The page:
Never heard of Page, Arizona? Well, I bet you’ve seen pictures of the famous Antelope Canyon, but there’s much more to this town. Here’s a short and sweet list of my top 5 favorite things to do in Page.
Page, Arizona Top 5
Antelope Canyon, Page, Arizona: whether you choose to visit the Upper, Lower, or both, you won’t be disappointed. A tour guide is required to visit this slot canyon which is located on Navajo Land. I chose Ken’s Tours in Lower Antelope Canyon and got some incredible shots. Tip: if using an iPhone set the camera to “Chrome” filter to capture the best color. Also, try to go when it’s sunny for best lighting.
Horseshoe Bend, Page, Arizona: a short hike leads you to a sheer drop-off overlooking the Colorado River below. There are no rails so you can get as close to the edge as you want, just watch out for strong gusts of wind. Tip: Go at midday to get the best lighting of the entire canyon and river below. Sunrise and sunset are great for skyline shots but there will be shadows in the canyon.
Lake Powell, Page, Arizona: from boating and skiing to fishing and kayaking, choose your water-loving adventure and enjoy the crystal clear waters. Lake Powell is the nation’s second-largest manmade lake which was formed by the Glen Canyon Dam. You can find lakeside camping on sandy beaches north of Glen Canyon Dam at the Wahweap RV Park and Campground. Tip: You can drive your car right out onto the sand in some spots.
The Chains, Page, Arizona: day use area located just past the east side of the dam, perfect for hiking, fishing, and swimming. The road is marked with a hiking sign that leads to Hanging Garden Trail, continue driving on the gravel road past the trailhead until you reach a parking lot. From here, you can hike anywhere along the slickrock sand formations, there is no trail so be adventurous. You’ll see amazing views of Lake Powell from the top and if you hike down towards the lake you find private little coves and rocks perfect for swimming or fishing. This was my favorite “accidental” discovery because it was so peaceful and just like having your own private beach. Tip: Bring lots of water and give yourself plenty of time to hike back in daylight. There are no trail markers, so keep in mind your bearings to avoid getting lost.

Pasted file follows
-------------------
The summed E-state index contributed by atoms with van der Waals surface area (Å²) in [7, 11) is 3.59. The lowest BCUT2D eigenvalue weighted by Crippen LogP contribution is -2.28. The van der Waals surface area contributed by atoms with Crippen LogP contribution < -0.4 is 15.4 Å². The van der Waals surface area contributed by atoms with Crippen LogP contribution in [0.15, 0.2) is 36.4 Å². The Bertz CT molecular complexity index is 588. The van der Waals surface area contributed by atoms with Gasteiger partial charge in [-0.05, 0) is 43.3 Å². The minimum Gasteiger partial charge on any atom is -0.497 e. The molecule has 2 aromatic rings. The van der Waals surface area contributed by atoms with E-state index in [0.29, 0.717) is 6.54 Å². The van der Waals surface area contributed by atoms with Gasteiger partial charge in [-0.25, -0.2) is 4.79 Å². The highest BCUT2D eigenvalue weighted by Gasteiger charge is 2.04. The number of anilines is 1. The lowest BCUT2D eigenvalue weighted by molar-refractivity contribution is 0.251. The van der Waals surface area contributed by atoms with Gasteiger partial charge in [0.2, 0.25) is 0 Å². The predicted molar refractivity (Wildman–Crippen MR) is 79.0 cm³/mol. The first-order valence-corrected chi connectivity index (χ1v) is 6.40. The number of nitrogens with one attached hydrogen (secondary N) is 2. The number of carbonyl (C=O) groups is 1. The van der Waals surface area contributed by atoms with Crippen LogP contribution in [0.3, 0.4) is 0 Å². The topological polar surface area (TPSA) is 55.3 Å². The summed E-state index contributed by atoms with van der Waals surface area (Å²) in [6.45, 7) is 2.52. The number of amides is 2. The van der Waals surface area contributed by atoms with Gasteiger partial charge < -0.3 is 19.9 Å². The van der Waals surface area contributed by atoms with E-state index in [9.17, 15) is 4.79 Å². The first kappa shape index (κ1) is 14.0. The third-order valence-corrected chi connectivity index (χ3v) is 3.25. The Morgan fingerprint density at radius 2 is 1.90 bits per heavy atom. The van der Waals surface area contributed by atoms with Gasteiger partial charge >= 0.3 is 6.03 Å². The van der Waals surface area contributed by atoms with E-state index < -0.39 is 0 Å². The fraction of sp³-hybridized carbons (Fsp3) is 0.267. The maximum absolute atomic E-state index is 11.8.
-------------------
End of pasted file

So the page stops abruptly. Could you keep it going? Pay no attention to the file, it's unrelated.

Lee’s Ferry, Page, Arizona: one of only two bridges that cross the Colorado River between the Hoover Dam and Hite. You can walk across the bridge and snap pics of Marble Canyon with the river below. This is also a popular starting point for many rafting trips down the river. Continue on US 89A, and you’ll find yourself driving alongside the Vermilion Cliffs. Tip: Look for native Navajo people selling handmade goods alongside the road. You’re in Navajo Nation until you cross the Colorado River at Lee’s Ferry.